Very well written. I had a similarly amazing experience with UPS and Zazzle last year. I don’t think I could have raved enough about them and they have an advocate for life. It’s about the experience.
Thanks for your great comments. Yes, we always tend to remember the good (and the bad) experiences.
Great post Cheryl, and examples. I am struck by the WOW quality of the Verizon customer service experience in your example, but more importantly by the fact I was completely unaware they were so god. Contrary to a Zappos.com who have managed to become famous (synonymous really) with outstanding customer service, I feel Verizon’s image is much less focused, and builds off of many component – too many for me to remember to be honest.
Begs the question: what do you want your brand to become famous for?
(review of Zappos’s CEO Book ‘Delivering Happiness’ here, if you want to learn about how he created his customer-service-centered brand: http://moradpour.com/2011/02/11/book-review-delivering-happiness/)
My example of the great customer service experience highlights that this is just one piece of their value proposition (that in this case worked very well).
To your question, I would say that Verizon Wireless is most famous for their network quality….which is highlighted in the 30 commercial in the blog.
I happened to come back to this article and this exchange caught my eye. It highlights why branding really is a more subtle and strategic act than sometimes understood. I completely agree with you that Verizon is currently a network quality-focused brand. And with the availability of iPhone (moving from ATT, a brand known particularly for poor quality, whether really true or not), that brand is helpful…today and probably for multiple quarters. Yet this means Verizon is still wedded to a technology-oriented brand. And THAT takes their brand destiny out of their hands.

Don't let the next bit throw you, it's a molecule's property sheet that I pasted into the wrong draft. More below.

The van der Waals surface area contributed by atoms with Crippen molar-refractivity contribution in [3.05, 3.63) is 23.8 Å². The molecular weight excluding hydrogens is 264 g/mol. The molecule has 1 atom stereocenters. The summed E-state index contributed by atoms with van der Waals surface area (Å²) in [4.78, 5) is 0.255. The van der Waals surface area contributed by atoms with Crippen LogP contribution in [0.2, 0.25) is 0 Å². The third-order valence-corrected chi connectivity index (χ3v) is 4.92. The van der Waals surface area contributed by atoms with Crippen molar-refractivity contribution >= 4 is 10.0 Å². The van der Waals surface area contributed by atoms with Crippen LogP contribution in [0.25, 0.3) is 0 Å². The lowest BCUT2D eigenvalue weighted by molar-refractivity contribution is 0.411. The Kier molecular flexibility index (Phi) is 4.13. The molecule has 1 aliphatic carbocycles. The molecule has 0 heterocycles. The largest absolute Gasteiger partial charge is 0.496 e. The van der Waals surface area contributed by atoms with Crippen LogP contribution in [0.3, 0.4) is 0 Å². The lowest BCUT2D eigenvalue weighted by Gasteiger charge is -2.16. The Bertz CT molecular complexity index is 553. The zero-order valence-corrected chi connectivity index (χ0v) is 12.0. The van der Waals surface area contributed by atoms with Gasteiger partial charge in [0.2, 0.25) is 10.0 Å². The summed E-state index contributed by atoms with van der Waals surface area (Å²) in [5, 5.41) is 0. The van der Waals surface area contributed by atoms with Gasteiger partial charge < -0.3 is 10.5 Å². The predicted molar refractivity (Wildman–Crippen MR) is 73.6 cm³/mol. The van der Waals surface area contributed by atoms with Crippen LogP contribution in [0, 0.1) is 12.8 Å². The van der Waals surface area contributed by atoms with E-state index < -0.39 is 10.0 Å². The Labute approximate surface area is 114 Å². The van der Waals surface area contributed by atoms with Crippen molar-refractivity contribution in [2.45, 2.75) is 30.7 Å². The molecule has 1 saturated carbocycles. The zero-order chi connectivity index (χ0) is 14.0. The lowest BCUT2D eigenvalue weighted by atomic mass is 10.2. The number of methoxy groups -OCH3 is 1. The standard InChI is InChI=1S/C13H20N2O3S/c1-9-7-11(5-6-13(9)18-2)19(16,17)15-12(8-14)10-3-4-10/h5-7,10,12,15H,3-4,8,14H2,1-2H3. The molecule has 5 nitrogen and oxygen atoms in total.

This reminds me of U.S. Robotics back in the day of dial up. They pushed the heck out of telling people their modems could get to 54Kb when most others were at 28.8. When 54 turned into 540 and to 5,400 and beyond, that identity no longer worked. A universal brand of “fast” might have been possible, but it is ambitious and every competitor has a dog in the fight to prove you wrong. And if you miss a single technology cycle, it’s all over. It’s analogous to running a price promotion that helps you nail the quarter, but kills the fiscal year–just on a slower scale.
Asking marketers to see the future and know when a short-term win in branding will stumble in the future is hard. But I still have to admit that’s the difference between a strong amateur and a stellar pro.